Emphasis mine. This is really the heart of it. With '90s PCs, you don't have a single, named product like a Commodore 64 or TRS-80. Instead, you have a collection of named components that combine to form a single node of nostalgia.

My thoughts exactly, and I'd consider that general hardware spec a classic computer even if it's not one specific machine.

The '90s were perhaps less fundamental for driving computing forward than previous decades (and then only in certain ways), but they were no less important, and no less iconic.

Agreed 100%. I grew up with the Commodore 64, and when I got my first job I saved all summer to buy an Amiga 500. Truly classic computers, and fantastic eras for computer gaming. If I had to pick a favorite decade of gaming in general it'd be the 80s without question. However, the early-mid 90s - when VGA and SoundBlaster were standard but before 3D cards arrived - was also an amazing time. There were just SO many games, in so many genres, and so much quality stuff. Especially if you were an RPG, strategy or sim fan. You had all the depth of 80s titles, with the added benefit of a hard drive. PCs didn't do action games as well, but everything else was great. I was flipping through an old Dragon magazine from about 1994, and there were about four RPGs from SSI alone, not to mention from Psygnosis and other smaller publishers. I love that era of PC gaming. Every publisher was going nuts, and some of the best computer games of all time were written.

Edited by BydoEmpire, Tue Feb 7, 2012 10:07 PM.


#39 Osbo OFFLINE  

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Posted Wed Feb 8, 2012 5:21 AM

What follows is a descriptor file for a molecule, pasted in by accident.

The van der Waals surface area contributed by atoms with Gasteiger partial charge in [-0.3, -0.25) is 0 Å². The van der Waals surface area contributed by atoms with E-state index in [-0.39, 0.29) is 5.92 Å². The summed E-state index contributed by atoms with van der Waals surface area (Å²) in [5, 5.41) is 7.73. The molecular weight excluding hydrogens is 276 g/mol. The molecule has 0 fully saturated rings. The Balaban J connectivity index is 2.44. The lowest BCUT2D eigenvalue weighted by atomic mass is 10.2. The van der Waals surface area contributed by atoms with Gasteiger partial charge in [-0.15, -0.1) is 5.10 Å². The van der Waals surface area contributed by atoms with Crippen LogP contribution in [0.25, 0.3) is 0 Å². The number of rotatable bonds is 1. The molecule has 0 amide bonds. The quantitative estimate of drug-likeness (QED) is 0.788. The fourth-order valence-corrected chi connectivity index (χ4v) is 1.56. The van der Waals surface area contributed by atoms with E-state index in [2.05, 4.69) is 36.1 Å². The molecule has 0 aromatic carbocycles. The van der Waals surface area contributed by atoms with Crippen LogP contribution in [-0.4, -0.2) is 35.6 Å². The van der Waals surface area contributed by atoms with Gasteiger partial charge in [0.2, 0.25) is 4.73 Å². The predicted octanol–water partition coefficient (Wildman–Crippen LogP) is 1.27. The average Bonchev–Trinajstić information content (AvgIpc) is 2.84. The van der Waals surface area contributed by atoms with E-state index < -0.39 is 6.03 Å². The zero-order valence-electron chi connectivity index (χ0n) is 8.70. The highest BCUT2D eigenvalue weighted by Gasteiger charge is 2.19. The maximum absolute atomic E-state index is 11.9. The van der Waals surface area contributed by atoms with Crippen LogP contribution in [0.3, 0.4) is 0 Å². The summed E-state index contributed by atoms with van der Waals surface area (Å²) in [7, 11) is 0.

Maybe the original IBM XT might become a classic one of these days. That was my first computer, and I have really fond memories of it :)

#40 potatohead OFFLINE  

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Posted Wed Feb 8, 2012 8:46 AM

I think that one is classic. All the signs are there.

#41 Keatah ONLINE  

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Posted Wed Feb 8, 2012 9:08 AM

It's the 5150 that will get you a good price on ebay. The 5160, meh.. With the advent of the 5170, the clones came in force.

Edited by Keatah, Wed Feb 8, 2012 9:09 AM.


#42 The Usotsuki OFFLINE  

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Posted Wed Feb 8, 2012 12:52 PM

5160s are still pretty cheap. I bought one recently. But they're not all that diff from 5150s.

#43 Grig OFFLINE  

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Posted Wed Feb 8, 2012 12:53 PM

Does the 5150 look like the jr? I can't remember. My dad had an XT I think at his work in 1983 and it copied some Atari disks for me. Don't know how but it did.

#44 Keatah ONLINE